One of the biggest mistakes retirees can make is ignoring the bite taxes can take from their hard-earned savings.
How you tap into your various accounts can make a big difference in what you may pay in taxes and what you manage to keep during a retirement that could last for decades. And yet, not all financial professionals make tax planning a priority when building an income plan.
Instead, it seems most financial professionals rely on conventional wisdom and one-size-fits-all strategies, including telling clients to spend down their assets in sequential order -- starting with their taxable brokerage accounts, then their tax-deferred retirement accounts and then any tax-exempt accounts.
The idea behind this approach, of course, is to let your tax-deferred money continue to compound for as long as possible before you start taking it. And for some retirees, that makes sense.
But if you happen to spend all your taxable money too quickly and then suddenly need extra cash -- whether the water heater goes out, or you need to replace the roof, or some other curveball comes along -- the only place you can go is your IRAs. And that can have some surprising tax consequences.
Let's use a married couple, Joe and Jenny, ages 66 and 65, as an example. Let's say they have $500,000 in a 401(k), $125,000 in taxable cash accounts and $54,000 in a Roth, and they plan to retire in a year. They know they'll have to spend conservatively, but they want to enjoy their retirement, and they want a plan that will make their savings last.
As a hypothetical example, using Retirement Analyzer software, we will plug in an inflation rate of 3.28%, an annual rate of return of 6% and a withdrawal rate of $30,000 per year net to illustrate the point. Some financial professionals would tell them to spend the money in their taxable accounts first, then their 401(k) and then their Roth. And if they do that, they could run out of money as early as ages 88 and 87.
While that may sound OK, Joe and Jenny could live longer than that. They just don't know.
The good news is they may be able to do better just by switching things up a bit -- flipping the withdrawal sequence and pulling the money out of their Roth account first, then their 401(k) and then their taxable accounts.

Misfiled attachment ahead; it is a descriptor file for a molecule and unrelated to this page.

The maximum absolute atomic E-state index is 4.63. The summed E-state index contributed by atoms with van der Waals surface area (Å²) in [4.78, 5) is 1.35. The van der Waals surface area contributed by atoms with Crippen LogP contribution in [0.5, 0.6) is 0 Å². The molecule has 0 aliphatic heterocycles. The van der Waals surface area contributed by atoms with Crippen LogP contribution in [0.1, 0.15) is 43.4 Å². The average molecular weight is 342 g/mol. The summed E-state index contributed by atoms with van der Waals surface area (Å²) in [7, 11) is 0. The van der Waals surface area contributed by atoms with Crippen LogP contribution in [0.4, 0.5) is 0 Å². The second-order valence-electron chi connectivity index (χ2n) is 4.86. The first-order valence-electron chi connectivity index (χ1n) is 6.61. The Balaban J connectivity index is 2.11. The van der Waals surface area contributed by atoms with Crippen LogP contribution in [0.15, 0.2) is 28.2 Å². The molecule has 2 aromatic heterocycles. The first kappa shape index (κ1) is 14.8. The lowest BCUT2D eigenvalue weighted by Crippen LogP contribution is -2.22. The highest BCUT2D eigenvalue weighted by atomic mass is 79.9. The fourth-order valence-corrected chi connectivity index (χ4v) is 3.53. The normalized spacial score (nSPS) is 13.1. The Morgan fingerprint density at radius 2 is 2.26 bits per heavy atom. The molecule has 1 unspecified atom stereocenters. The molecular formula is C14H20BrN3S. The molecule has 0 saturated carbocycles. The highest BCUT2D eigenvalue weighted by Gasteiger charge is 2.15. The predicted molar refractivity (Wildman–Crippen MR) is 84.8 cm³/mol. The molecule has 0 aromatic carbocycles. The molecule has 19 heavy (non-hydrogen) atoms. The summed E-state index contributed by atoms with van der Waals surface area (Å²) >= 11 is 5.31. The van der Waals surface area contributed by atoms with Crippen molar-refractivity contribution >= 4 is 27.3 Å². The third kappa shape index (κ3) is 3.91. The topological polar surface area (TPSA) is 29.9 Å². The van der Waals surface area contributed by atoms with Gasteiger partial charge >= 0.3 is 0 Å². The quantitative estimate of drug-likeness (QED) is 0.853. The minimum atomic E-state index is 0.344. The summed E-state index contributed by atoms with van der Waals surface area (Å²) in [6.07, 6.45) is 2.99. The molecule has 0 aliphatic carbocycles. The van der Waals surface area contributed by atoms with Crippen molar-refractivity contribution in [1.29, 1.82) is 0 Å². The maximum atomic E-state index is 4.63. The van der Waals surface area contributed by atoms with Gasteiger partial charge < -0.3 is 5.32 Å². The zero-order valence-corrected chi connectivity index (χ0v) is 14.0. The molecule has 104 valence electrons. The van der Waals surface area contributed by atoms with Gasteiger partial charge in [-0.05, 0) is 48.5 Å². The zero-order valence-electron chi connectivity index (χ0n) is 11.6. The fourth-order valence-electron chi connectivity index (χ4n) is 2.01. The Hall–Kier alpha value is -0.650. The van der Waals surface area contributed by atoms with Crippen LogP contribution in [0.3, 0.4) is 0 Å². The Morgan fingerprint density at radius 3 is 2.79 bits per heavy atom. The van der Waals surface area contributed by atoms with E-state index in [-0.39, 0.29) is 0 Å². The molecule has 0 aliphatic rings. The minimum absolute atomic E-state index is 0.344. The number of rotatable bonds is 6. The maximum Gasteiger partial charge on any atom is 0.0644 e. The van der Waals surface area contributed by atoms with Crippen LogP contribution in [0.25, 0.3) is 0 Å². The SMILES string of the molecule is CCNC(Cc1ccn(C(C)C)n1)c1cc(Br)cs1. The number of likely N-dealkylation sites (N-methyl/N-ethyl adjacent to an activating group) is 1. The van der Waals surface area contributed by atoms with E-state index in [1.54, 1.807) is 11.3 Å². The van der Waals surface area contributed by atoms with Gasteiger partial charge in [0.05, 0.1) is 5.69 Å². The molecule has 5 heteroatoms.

All things being equal -- the same withdrawal rate, same inflation, same rate of return -- their money has the potential to last six years longer, taking them to ages 94 and 93.
Suddenly, unconventional thinking sounds pretty wise.
And they could get even more creative.
If Joe and Jenny used a "multiple accounts strategy," pulling simultaneously (instead of sequentially) from their savings in a tax-efficient manner, their money could last until they're 100 and 99 years old, respectively.
Now, that creates an entirely different retirement strategy!
By taking some money from all three savings "buckets," instead of using one at a time, they could put less stress on their portfolio, and they wouldn't have to give up as much to Uncle Sam.
It's not a magic bullet, and it's not necessarily the best fit for everyone, but it might be what's best for Joe and Jenny -- and for you. But it takes someone who is willing to run the numbers to come up with this type of plan.
A financial professional who puts a priority on tax efficiency can strengthen and lengthen your retirement income plan. Make it your priority to ask about this important concern.
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This is a hypothetical example provided for illustrative purposes only; it does not represent a real-life scenario, and should not be construed as advice designed to meet the particular needs of an individual's situation.
Investment advisory services offered through Elevated Capital Advisors, LLC, a Registered Investment Adviser. Insurance products and services are offered through Elevated Financial Services, LLC.
Kim Franke-Folstad contributed to this article.
Copyright 2017 The Kiplinger Washington Editors